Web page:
Get dressed

30 Sep 2021

This week: As fashion month (aka September) draws to a close… what sartorial surprises does Spring 2022 have in store?

get dressed


In the fashion industry, 2021 might be remembered as the year people shopped for (skimpy) clothes. LVMH posted record revenues, U.S. apparel sales during the hot vax summer exceeded 2019 levels, and everyone still seems to be buying bodycon looks.

So how did that translate on runways around the world?

• “It’s a lot of skin,” said Jyothi Rao, chief executive of American retailer Intermix. And there was plenty of it on display. “Not every collection has horniness as its driving force… but it does seem a logical response to our plague year,” observed critic Cathy Horyn. “The consumer has already made up her mind: life’s too short to dress modestly – and retailers eagerly oblige,” wrote Cathaleen Chen in The Business of Fashion. There is historic precedent for this too – as early as 14th century Europe, when clothing became more expressive and “form-fitting” (at least by medieval standards) following the Black Death.

• London Fashion Week saw in-person shows celebrating freedom and movement with kinetic performances – from Roskanda Ilincic’s dancers to Rejina Pyo’s divers. (Shout out to Rejina, a Space for Ideas 2020 competition finalist). “There’s a sense of rebirth as physical shows return (and digital showcases come of age) in an uncertain new era,” reported The New York Times.

• In New York, even “frivolous” fashion pushed the political envelope. The Met gala, spawner of 1,000 memes, celebrated the Museum’s new exhibition “In America: A Lexicon of Fashion” that aims to bring overlooked designers to light. Curator Andrew Bolton noted the theme “very much came out of the Black Lives Matter movement,” but the sole Indigenous designer included in the show has been a vocal critic of the context. Controversial red carpet statements were also made. “Alexandria Ocasio-Cortez attending the $35,000-a-ticket Met Gala in a Brother Vellies gown blaring ‘Tax the Rich’ is a complicated proposition,” tweeted fashion editor Vanessa Friedman.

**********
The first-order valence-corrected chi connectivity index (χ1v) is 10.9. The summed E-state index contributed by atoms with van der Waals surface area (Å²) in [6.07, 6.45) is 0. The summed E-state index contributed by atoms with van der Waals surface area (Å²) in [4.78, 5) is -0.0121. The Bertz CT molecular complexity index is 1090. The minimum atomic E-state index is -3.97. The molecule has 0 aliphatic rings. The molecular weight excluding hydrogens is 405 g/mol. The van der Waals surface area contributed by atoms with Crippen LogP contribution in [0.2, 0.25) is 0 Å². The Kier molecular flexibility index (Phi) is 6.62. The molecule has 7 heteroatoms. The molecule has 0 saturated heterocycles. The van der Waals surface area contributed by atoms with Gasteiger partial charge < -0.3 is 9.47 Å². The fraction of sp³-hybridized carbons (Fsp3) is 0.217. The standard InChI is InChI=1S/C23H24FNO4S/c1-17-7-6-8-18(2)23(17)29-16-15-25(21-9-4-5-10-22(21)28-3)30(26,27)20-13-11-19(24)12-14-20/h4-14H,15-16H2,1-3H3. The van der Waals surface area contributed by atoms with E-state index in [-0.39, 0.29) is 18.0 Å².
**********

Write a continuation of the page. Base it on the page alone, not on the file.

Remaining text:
In summary? The vibes have been mostly happy, and hopeful. “It’s a ton of celebration,” said LaQuan Smith, newly named to the CFDA and the first designer to show in the Empire State Building. “Celebrating the revival of fashion, celebrating live runway shows again and celebrating the vibrancy of New York City as we know it”.


Fashion weeks might be headlined by the heavy hitters, but it’s the discovery of emerging talent that gets pulses racing. For an industry that largely lives and dies by what’s new and now, it’s setting its sights on the next generation.

• LVMH announced plans to recruit 25,000 people under 30 by the end of next year. Everybody’s wooing Z (obvi). Even 100 year olds. In Gucci’s centenary year, the fashion house has launched a new platform for emerging designers. An incubator, for all those baby talents, if you will. “Gucci’s drive to be the must-have brand for Gen Z takes on a new impetus with the arrival of Gucci Vault,” reported Vogue Business. It’s part of a “tectonic shift” happening in Italian fashion, with family brands looking for that VC money to grow in Asia, the U.S. and the rest of Europe.

• You can’t talk about the future of fashion without mentioning China in the same breath. There’s a new crop of British/European/American-educated, Chinese-born designers “mapping out their post-pandemic strategies to reflect their generations’ new global zeitgeist,” noted The Business of Fashion. “[Fashion week organisers are] saying, ‘We need this, we need something different,’ and they’re inviting these brands to show,” said Ida Petersson, buying director for British retailer Browns.

• Streetwear and youth culture are synonymous, right? That’s what luxury is banking on, with storied Japanese label Kenzo naming Nigo, founder of A Bathing Ape, as artistic director. But in the age of “who-is-the-next-Supreme”, there are many compellingly authentic upstarts. "The rise of Crenshaw Skate Club speaks to just how much the American fashion landscape has shifted in recent years, as labels selling simple T-shirts and hoodies...rival designer brands for fashionability,” reported The Business of Fashion.

The ‘10s saw streetwear brands transform the fashion scene, and prove to be one of its most lucrative categories – with independents snapped up by big groups looking for younger audiences. “We knew back then that brands weren’t elite clubs anymore, they were platforms with audiences that gather around cultural credibility,” wrote David Fischer in The Business of Fashion.

That elusive, mysterious alchemy of cool? It’s a pretty simple formula, really. Limited editions + special in-store experiences + cultivating a real community = street cred for life.

Words by Amy Tai, creative consultant and native New Yorker now based in London.